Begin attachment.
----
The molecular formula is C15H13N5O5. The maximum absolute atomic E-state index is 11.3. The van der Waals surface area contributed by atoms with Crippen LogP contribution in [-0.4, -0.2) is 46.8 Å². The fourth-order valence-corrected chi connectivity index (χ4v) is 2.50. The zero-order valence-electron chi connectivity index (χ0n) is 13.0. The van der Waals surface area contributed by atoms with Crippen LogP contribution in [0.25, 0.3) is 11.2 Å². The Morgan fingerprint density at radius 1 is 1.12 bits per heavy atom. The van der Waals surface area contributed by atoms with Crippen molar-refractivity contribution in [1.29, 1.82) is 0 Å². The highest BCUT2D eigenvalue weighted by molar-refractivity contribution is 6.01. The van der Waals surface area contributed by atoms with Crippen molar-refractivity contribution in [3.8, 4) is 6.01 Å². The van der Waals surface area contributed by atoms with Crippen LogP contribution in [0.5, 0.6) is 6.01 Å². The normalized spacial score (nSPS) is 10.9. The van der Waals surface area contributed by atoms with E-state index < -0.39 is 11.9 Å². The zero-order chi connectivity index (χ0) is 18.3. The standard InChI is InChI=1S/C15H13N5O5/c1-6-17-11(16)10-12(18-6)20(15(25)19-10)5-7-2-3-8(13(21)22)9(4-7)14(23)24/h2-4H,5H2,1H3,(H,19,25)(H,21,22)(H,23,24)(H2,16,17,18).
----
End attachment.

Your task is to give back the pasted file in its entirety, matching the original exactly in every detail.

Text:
The molecular formula is C15H13N5O5. The maximum absolute atomic E-state index is 11.3. The van der Waals surface area contributed by atoms with Crippen LogP contribution in [-0.4, -0.2) is 46.8 Å². The fourth-order valence-corrected chi connectivity index (χ4v) is 2.50. The zero-order valence-electron chi connectivity index (χ0n) is 13.0. The van der Waals surface area contributed by atoms with Crippen LogP contribution in [0.25, 0.3) is 11.2 Å². The Morgan fingerprint density at radius 1 is 1.12 bits per heavy atom. The van der Waals surface area contributed by atoms with Crippen molar-refractivity contribution in [1.29, 1.82) is 0 Å². The highest BCUT2D eigenvalue weighted by molar-refractivity contribution is 6.01. The van der Waals surface area contributed by atoms with Crippen molar-refractivity contribution in [3.8, 4) is 6.01 Å². The van der Waals surface area contributed by atoms with Crippen LogP contribution in [0.5, 0.6) is 6.01 Å². The normalized spacial score (nSPS) is 10.9. The van der Waals surface area contributed by atoms with E-state index < -0.39 is 11.9 Å². The zero-order chi connectivity index (χ0) is 18.3. The standard InChI is InChI=1S/C15H13N5O5/c1-6-17-11(16)10-12(18-6)20(15(25)19-10)5-7-2-3-8(13(21)22)9(4-7)14(23)24/h2-4H,5H2,1H3,(H,19,25)(H,21,22)(H,23,24)(H2,16,17,18).